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First of all I appreciated Dougsmith’s and Ranillon’s reponses.  Both of them believe that economics is still too subjective to be treated as hard fact.  The reason I compare economics with physics is because of what I learned from a Macroeconomics course I took in college.  I was surprised at how rigid some of the laws are.  (laws are pretty rigid or they wouldn’t be called laws) For example when dealing with scarcity, somehow decisions have to be made as to who gets the resources and the wealth.  A society can let the market make those decisions according to the law of supply and demand or the decision can be made some other way.  When a minimum wage law is passed, instead of the law of supply and demand deciding what the price is going to be and who will get those jobs, the government decides the price of labor and someone in human resources decides who gets hired.  An increase in the price of the wage will mean a smaller supply of jobs while at the same time increasing the demand for those jobs.  Too many people will be applying for too few jobs.  Instead of the market making the decision, some other method such as first come first served, or a human resource person will make the decision looking through applications and decides who gets the limited job openings.  Not everyone is going to get hired and they will be forced to look for another job or be unemployed.  All the minimum wage has done is given better paying jobs to fewer people.  This is an argument I had a hard time dismissing as some economist’s personal, subjective opinion of economics.  How is this any different than when Ranillon said, “With natural law we are stuck with the way things are no matter what our personal preferences might be?”  Anyway, some parts of economics seem to me to be pretty hard to argue with.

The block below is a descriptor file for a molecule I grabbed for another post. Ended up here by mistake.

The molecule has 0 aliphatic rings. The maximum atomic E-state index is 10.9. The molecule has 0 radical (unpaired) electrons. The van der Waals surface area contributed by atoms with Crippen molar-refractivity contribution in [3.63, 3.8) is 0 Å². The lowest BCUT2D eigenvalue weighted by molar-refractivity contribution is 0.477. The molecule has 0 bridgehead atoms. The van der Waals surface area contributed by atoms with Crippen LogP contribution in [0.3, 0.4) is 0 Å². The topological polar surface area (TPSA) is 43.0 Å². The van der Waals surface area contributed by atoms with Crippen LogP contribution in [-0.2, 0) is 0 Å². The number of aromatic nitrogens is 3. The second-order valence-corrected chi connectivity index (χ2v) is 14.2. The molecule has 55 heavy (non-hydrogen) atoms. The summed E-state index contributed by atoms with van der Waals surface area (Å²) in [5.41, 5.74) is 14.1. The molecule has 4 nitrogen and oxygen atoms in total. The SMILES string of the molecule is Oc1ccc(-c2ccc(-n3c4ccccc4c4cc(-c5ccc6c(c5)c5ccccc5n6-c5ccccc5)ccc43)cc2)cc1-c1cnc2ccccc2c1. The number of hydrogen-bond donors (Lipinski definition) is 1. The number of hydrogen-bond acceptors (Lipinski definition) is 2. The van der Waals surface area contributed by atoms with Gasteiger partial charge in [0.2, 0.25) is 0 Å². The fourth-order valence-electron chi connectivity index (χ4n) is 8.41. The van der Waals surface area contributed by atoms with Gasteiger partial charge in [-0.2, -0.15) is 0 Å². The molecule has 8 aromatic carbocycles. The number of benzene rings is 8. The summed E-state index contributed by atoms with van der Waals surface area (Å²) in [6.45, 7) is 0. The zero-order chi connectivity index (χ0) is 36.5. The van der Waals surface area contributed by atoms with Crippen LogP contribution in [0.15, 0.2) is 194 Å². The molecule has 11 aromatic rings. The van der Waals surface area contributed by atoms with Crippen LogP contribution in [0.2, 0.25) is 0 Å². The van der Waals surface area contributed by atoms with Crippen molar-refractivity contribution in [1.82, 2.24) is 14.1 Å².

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Posted: 26 February 2008 07:36 PM   [ Ignore ]   [ # 4 ]
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brightfut - 26 February 2008 01:25 PM